A strong coalition of EU food chain bodies has condemned a draft EU proposal to give member states powers over marketing authorisations of genetically modified (GM) crops for feed and food use.
The move is also opposed by anti-GM campaigners, which have warned it would be fraught with ‘practical and legal problems’ and would fail to protect the public and environment from GM crops.
The leaked draft European Commission proposal, seen by Farmers Guardian, does not relate to cultivation of GM crops.
This has already been covered in new rules that came into force on April 2, giving national governments have enhanced powers to ban the cultivation of GM crops on their territory, even if they are authorised at the EU level.
The new draft proposal, which could become a formal document as early as next week, proposes introducing similar rules for imports of GM food and feed.
The food chain coalition, which includes EU farming body Copa-Cogeca and bodies representing EU feed and food manufacturers, millers and the biotech industry, has written to the Commission urging it to ‘reconsider its re-nationalisation approach’.
The coalition said the policy does not naturally follow on from the situation with GM cultivations, as the Commission has suggested, as while very few GM crops are currently grown in the EU, there is already a large annual trade in GM imports.
For example, more than €12 billion (£8.6bn) of soybean products are imported, much of it for animal feed, particularly for the pig and poultry industries.
Some EU member states which vote against GM approvals in Brussels import GM soy and other products, including France and Germany.
The move, which would apply at regional level, could potentially lead to different policies across the UK, as Scotland and Wales are both currently firmly opposed to GM crops, while the UK Government has been open its desire to the regulatory process changed to give UK farmers the opportunity to benefit from GM technology.
The coalition fears this trade could be jeopardised if member states were allowed to block approvals, resulting in an overall reduction in GM imports.
It is concerned the move would remove economies of scale in GM imports, potentially pushing up costs for EU livestock farmers at a time when margins are already tight.
In its letter to the Commission, the coalition said the potential move would ‘reverse the economic achievements of the EU single market’ and have ‘enormous socio-economic consequences and would lead to severe distortions of competition for all EU agri-food chain partners’.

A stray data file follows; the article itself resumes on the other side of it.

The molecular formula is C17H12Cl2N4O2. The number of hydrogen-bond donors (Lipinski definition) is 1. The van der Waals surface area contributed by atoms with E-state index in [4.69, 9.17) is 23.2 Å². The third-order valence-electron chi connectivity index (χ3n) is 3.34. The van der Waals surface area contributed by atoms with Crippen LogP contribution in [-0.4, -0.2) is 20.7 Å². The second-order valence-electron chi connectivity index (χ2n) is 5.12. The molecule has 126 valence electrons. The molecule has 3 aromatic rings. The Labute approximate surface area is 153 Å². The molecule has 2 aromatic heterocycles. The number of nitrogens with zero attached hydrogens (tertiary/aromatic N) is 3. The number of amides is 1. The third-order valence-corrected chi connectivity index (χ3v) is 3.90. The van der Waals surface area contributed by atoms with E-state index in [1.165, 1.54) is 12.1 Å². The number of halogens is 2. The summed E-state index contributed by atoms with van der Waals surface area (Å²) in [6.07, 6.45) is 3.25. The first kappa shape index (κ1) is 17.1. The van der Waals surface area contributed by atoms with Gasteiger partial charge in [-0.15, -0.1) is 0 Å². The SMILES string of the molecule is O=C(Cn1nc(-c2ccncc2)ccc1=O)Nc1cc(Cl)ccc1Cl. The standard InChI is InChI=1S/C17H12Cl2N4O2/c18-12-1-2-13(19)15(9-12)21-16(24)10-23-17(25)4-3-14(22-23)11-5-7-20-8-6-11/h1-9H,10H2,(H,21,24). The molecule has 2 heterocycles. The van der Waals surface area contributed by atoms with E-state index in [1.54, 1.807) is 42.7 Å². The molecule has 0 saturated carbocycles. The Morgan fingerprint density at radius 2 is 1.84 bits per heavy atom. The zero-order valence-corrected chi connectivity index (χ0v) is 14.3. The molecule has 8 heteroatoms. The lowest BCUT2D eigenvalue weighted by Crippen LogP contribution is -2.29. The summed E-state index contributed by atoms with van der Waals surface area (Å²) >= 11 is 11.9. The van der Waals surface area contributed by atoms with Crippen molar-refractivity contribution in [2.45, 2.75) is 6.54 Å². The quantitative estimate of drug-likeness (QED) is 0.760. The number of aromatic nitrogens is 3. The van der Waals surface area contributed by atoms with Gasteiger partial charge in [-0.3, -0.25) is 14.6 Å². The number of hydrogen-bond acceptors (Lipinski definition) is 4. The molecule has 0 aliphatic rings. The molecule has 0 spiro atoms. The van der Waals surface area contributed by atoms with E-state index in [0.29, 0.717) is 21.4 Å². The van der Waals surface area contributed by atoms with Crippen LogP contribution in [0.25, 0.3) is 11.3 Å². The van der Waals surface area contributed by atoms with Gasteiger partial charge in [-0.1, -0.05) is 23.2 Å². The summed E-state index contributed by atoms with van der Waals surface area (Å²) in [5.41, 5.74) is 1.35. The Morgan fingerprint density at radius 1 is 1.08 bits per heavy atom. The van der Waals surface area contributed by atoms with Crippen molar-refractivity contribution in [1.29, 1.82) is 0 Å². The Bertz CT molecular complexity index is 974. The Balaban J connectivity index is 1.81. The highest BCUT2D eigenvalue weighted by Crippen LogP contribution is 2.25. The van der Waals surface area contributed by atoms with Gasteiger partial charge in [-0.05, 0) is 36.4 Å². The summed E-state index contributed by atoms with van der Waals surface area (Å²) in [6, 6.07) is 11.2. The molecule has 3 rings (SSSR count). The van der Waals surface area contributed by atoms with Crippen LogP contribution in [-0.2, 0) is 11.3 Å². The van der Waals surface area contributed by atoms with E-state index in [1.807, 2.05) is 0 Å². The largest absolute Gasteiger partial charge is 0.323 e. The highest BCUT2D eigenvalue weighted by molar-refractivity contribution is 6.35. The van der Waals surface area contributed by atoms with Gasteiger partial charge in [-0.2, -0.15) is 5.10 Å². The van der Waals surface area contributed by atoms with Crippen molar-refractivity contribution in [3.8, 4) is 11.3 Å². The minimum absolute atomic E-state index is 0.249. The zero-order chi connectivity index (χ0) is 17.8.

“It would severely jeopardise the EU’s internal market for food and feed products, leading to significant job losses and lower investment in agri-food chain activities in countries which would ban the use of GM food and feed on their territories,” the letter said.
It urged the Commission to primarily focus instead ‘on the proper implementation of the existing EU legislation on GMOs’.
The picture is confused, however, as opponents of GM crops claim the proposed changes to legislation could increase the number of GM foods approved for import to the EU.
A report in the Guardian said the proposal result in future authorisations automatically following approval of new products strains by the European Food and Safety Agency (Efsa), with individual countries given an opt-out option, similar to the one recently agreed for GM cultivation.
The report claimed the change could pave the way for 17 new GM approvals by the end of May and quoted a Greenpeace spokesman who claimed the change was driven by the desire of the US to open up the EU to GM imports as part of the TTIP trade deal negotiations.
In another letter to Commission president Jean-Claude Juncker, a coalition of NGOs opposed to GM, including Greenpeace and Friends of the Earth, said the majority of EU citizens were sceptical about GM crops in food and agriculture.
It urged Mr Juncker to keep his promise to ‘enhance democratic control of GM crop authorisations’, warning an attempt to shift the responsibility for GM crops to the national level would not make the EU any more democratic.
“The Commission would still be able to authorise GM crops against the majority view of the Council, the Parliament and the people of Europe. Such a measure would also be fraught with practical and legal problems, failing to better protect European citizens and the environment from the risks posed by GM crops,” the letter said.
The draft Commission proposal says the change would only allow member states to ban or restrict the use of GM products in their territory after the products have been authorised.
It said decision taken by member states would need to be compatible with the internal market and free movement of goods within the EU.
Opt-outs will not be granted to member states on health or environmental grounds as these will have covered in the EU authorisation process.
However, the draft notes that opposition to GM approvals usually ‘has nothing to with science but rather concern other aspects of the societal debate in their country’. It said the legal framework for GM decision-making needed to be adapted to allow these individual concerns to be taken into account.
“It will be up to each member state wanting to make use of this ‘opt-out’ to develop this justification on a case-by-case basis, taking into account the GMO in question, the type of measure envisaged and the specific circumstances at national or regional level that can justify such an opt-out,” the draft said.
Member states that opt out of approvals would need to give companies that use GM products time to phase them out.
The draft proposal, which is understood not to have universal backing among Mr Juncker’s Commissioners, might be formally adopted next week.